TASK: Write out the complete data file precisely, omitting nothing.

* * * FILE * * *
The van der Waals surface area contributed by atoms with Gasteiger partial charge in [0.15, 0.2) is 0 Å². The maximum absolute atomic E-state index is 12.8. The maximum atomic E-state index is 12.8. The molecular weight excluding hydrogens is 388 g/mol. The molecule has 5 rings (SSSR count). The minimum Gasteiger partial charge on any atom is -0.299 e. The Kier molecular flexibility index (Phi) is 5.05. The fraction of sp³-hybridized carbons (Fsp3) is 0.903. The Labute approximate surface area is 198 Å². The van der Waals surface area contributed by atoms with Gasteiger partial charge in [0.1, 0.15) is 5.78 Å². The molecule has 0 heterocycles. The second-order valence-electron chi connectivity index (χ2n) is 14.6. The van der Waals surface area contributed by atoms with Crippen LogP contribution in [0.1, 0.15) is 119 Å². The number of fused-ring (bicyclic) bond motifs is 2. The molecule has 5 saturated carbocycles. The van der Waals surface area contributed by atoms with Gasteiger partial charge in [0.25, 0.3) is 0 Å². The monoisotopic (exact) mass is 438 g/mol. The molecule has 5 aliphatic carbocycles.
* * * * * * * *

The van der Waals surface area contributed by atoms with Gasteiger partial charge in [0.15, 0.2) is 0 Å². The maximum absolute atomic E-state index is 12.8. The maximum atomic E-state index is 12.8. The molecular weight excluding hydrogens is 388 g/mol. The molecule has 5 rings (SSSR count). The minimum Gasteiger partial charge on any atom is -0.299 e. The Kier molecular flexibility index (Phi) is 5.05. The fraction of sp³-hybridized carbons (Fsp3) is 0.903. The Labute approximate surface area is 198 Å². The van der Waals surface area contributed by atoms with Gasteiger partial charge in [0.1, 0.15) is 5.78 Å². The molecule has 0 heterocycles. The second-order valence-electron chi connectivity index (χ2n) is 14.6. The van der Waals surface area contributed by atoms with Crippen LogP contribution in [0.1, 0.15) is 119 Å². The number of fused-ring (bicyclic) bond motifs is 2. The molecule has 5 saturated carbocycles. The van der Waals surface area contributed by atoms with Gasteiger partial charge in [0.25, 0.3) is 0 Å². The monoisotopic (exact) mass is 438 g/mol. The molecule has 5 aliphatic carbocycles.